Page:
Friday, November 30, 2018
Michael Kohlhaas by Heinrich von Kleist
Intense legal drama and revenge thriller
Michael Kohlhaas, a novel by Heinrich von Kleist, is a remarkable book that most American readers have likely never heard of, but it is highly regarded as a classic by German-language readers. One of the favorite books of author Franz Kafka, this epic of one man’s struggle with the law obviously influenced the later writer’s legally themed fiction. After reading Michael Kohlhaas, I was shocked to find out that it was originally published in 1810. I would have guessed around 1920. The book has the feel of proto-modernism, like something Kafka, Knut Hamsun, or Hermann Hesse might have written.
Von Kleist based his novel on the real-life story of a 16th-century merchant named Hans Kohlhase. From the book’s opening chapters, it is difficult to determine when the story takes place, but then Martin Luther shows up as a supporting character, establishing that the narrative is set in the Renaissance. At the time, Germany was part of the Holy Roman Empire and was divided into smaller nation-states, governed by Electors, including Saxony and Brandenburg, which figure prominently in the story. Beyond that, it is not necessary to know a great deal about Central European history, even though the plot deals heavily with law and politics. Regardless of its time or place, the way von Kleist explores the universal themes of justice, vengeance, pride, and redemption will still prove profoundly moving to 21st-century readers.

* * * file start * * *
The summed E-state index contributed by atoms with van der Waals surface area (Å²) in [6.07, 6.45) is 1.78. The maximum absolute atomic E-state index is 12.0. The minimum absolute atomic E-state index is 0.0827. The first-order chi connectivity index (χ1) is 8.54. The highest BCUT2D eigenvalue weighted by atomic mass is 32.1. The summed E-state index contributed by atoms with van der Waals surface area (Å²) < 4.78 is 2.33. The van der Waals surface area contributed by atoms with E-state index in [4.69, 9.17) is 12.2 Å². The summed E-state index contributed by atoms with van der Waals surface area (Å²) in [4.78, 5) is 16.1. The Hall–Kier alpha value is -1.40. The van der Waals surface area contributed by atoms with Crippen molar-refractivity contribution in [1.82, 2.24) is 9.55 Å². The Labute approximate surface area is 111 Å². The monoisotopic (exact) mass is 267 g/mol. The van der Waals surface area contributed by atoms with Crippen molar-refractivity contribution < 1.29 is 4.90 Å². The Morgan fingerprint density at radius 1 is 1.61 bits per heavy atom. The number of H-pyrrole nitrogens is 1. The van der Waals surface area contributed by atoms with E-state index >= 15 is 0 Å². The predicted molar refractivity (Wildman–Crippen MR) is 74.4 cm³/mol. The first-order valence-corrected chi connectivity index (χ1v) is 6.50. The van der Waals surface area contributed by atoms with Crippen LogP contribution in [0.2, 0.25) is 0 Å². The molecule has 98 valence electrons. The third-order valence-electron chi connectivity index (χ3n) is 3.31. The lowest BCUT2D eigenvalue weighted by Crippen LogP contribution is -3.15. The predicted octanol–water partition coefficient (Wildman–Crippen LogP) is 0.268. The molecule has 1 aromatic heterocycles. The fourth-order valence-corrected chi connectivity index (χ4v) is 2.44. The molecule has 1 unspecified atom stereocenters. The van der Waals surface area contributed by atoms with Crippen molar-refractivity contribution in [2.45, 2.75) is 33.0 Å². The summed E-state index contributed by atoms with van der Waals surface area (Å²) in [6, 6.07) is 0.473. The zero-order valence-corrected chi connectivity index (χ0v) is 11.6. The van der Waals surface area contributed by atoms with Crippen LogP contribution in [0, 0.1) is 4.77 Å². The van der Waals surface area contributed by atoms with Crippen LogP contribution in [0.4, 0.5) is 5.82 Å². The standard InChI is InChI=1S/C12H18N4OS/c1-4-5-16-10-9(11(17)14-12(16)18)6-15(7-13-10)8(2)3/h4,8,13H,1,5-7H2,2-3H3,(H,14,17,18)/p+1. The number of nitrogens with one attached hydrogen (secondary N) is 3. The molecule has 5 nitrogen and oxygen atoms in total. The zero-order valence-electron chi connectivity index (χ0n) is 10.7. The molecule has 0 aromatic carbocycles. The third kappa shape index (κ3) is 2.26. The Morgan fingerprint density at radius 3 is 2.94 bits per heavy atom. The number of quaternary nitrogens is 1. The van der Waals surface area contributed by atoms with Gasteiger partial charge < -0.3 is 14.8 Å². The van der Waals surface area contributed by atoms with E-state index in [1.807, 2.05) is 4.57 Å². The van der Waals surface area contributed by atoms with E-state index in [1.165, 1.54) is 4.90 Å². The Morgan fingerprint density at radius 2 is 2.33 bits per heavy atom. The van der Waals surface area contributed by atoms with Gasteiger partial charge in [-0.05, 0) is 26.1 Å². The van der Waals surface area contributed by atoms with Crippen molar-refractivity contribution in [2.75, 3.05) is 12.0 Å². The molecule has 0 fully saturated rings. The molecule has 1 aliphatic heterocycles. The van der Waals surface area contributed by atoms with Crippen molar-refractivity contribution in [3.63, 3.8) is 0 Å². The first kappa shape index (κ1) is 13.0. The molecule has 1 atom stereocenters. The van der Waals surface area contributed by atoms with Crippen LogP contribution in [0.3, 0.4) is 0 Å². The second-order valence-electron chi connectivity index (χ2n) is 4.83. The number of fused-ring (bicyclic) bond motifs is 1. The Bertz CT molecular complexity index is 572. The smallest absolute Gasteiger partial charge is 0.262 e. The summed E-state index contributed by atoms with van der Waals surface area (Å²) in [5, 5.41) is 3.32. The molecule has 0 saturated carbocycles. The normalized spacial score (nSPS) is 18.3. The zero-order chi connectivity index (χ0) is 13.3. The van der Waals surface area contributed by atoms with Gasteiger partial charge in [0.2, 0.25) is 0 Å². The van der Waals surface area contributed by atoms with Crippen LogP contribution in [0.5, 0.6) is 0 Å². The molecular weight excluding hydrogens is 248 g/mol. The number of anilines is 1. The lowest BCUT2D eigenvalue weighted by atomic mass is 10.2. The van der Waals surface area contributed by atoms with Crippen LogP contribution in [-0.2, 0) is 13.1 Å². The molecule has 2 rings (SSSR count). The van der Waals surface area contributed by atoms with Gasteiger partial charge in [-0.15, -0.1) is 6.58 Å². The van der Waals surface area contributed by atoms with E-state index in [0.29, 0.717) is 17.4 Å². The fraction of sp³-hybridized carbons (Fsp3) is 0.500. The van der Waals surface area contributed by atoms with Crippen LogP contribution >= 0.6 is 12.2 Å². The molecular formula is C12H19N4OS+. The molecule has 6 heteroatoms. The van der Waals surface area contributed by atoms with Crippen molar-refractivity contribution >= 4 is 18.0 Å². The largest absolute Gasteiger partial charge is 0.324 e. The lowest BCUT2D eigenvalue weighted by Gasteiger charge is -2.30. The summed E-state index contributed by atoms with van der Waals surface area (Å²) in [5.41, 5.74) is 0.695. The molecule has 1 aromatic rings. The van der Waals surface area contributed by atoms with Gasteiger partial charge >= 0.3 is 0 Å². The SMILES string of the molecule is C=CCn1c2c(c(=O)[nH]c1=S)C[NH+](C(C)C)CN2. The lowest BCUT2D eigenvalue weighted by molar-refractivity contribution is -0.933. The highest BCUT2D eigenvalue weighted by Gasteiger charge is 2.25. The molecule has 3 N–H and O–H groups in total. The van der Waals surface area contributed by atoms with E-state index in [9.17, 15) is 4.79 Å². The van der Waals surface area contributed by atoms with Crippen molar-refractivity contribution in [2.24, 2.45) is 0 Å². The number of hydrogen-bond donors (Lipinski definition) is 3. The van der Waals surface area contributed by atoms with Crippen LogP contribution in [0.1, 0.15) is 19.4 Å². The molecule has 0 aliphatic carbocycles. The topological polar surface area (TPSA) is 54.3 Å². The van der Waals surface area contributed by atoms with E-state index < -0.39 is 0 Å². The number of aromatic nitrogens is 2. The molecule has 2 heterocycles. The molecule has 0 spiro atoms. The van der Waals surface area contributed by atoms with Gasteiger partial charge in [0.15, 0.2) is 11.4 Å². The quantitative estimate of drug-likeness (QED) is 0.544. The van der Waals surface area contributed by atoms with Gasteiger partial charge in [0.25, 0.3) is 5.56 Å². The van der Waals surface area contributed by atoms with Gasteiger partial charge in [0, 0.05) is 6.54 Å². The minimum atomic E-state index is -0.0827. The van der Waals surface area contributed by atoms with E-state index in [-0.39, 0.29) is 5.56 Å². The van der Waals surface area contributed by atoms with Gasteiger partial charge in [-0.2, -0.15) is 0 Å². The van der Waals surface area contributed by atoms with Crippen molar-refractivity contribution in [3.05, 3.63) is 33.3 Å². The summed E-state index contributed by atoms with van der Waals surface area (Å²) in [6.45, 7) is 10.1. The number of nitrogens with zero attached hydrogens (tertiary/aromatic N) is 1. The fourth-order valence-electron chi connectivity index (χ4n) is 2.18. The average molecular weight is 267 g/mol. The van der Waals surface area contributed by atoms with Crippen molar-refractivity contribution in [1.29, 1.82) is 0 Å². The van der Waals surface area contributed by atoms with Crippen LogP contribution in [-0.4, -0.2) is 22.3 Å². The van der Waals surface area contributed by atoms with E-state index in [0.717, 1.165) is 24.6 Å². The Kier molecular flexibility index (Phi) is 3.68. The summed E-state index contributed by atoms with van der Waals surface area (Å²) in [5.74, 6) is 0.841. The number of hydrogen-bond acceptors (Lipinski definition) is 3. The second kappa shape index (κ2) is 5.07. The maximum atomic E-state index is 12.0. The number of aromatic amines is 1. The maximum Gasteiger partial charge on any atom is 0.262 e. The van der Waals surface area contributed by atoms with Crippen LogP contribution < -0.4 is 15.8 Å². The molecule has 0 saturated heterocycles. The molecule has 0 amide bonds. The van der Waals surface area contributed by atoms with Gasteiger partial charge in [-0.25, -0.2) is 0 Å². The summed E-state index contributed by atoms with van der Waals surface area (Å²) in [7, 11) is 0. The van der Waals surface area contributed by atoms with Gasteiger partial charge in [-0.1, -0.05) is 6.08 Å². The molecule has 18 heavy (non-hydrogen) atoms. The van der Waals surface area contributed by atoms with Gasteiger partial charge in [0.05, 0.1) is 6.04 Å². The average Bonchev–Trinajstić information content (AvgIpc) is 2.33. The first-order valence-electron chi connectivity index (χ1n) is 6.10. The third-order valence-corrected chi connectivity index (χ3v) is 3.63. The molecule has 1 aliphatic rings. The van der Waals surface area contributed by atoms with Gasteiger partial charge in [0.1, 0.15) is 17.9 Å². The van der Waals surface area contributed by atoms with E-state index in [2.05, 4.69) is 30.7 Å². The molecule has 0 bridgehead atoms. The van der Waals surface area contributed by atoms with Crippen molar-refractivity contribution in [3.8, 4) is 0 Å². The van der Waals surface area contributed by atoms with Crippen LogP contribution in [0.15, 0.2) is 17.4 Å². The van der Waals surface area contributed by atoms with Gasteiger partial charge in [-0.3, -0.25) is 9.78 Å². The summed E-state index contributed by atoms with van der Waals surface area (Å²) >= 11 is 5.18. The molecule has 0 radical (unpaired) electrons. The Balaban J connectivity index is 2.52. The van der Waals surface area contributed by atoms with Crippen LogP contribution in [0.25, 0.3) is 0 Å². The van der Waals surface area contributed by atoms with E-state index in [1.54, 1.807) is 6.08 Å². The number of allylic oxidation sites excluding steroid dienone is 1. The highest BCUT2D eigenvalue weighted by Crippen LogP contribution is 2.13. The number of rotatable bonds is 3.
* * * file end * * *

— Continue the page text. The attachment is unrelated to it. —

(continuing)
Michael Kohlhaas is the story of how one man’s admirable and unswerving commitment to seeking justice intensifies into a crusade for bloody revenge. Kohlhaas is a horse dealer who owns an estate in Brandenburg but frequently crosses over into Saxony to conduct trade in Dresden. On one such business trip, he is halted at the border by a nobleman of Saxony, Squire Wenzel Tronka, who deceptively informs Kohlhaas that if he wants to cross into Saxony, a new law requires him to produce a passport. Kohlhaas protests that he has never been asked for such a document before, and he does not have one in his possession. The Squire insists that Kohlhaas can cross only if he leaves behind collateral in the form of two prized black horses, and Kohlhaas reluctantly agrees. After doing his business in Dresden, Kohlhaas returns to find his horses in terrible condition. Without his permission, the Squire has used them to pull plows in the fields, work to which they were totally unsuited. In addition, the groom that Kohlhaas left behind to tend the horses has been beaten and run off the Tronka castle grounds. Kohlhaas files a legal suit in Dresden demanding that Squire Tronka restore the horses to their original fine condition before returning them to Kohlhaas’s possession. His suit is rejected because Squire Tronka has relatives who are high-ranking figures in the government of Saxony. Deprived of fair and just compensation for his wrongs, Kohlhaas decides to take the law into his own hands.
From there matters snowball, and the conflict escalates. Though there is a great amount of legal and ethical complexity to the story, it is by no means a mere courtroom drama. Swords are drawn, and blood is shed in a truly gripping tale that is surprisingly morally ambiguous for its time. For the most part, the narrative is quite realistic, though towards the end von Kleist introduces a supernatural element that calls to mind the witches, soothsayers, and prophecies that frequently show up in Shakespeare’s plays. In fact, though written in prose, this almost has the dramatic intensity of one of Shakespeare’s tragedies or history plays. Though it was published over two centuries ago, Michael Kohlhaas turned out to be a truly pleasant surprise and an excellent read.
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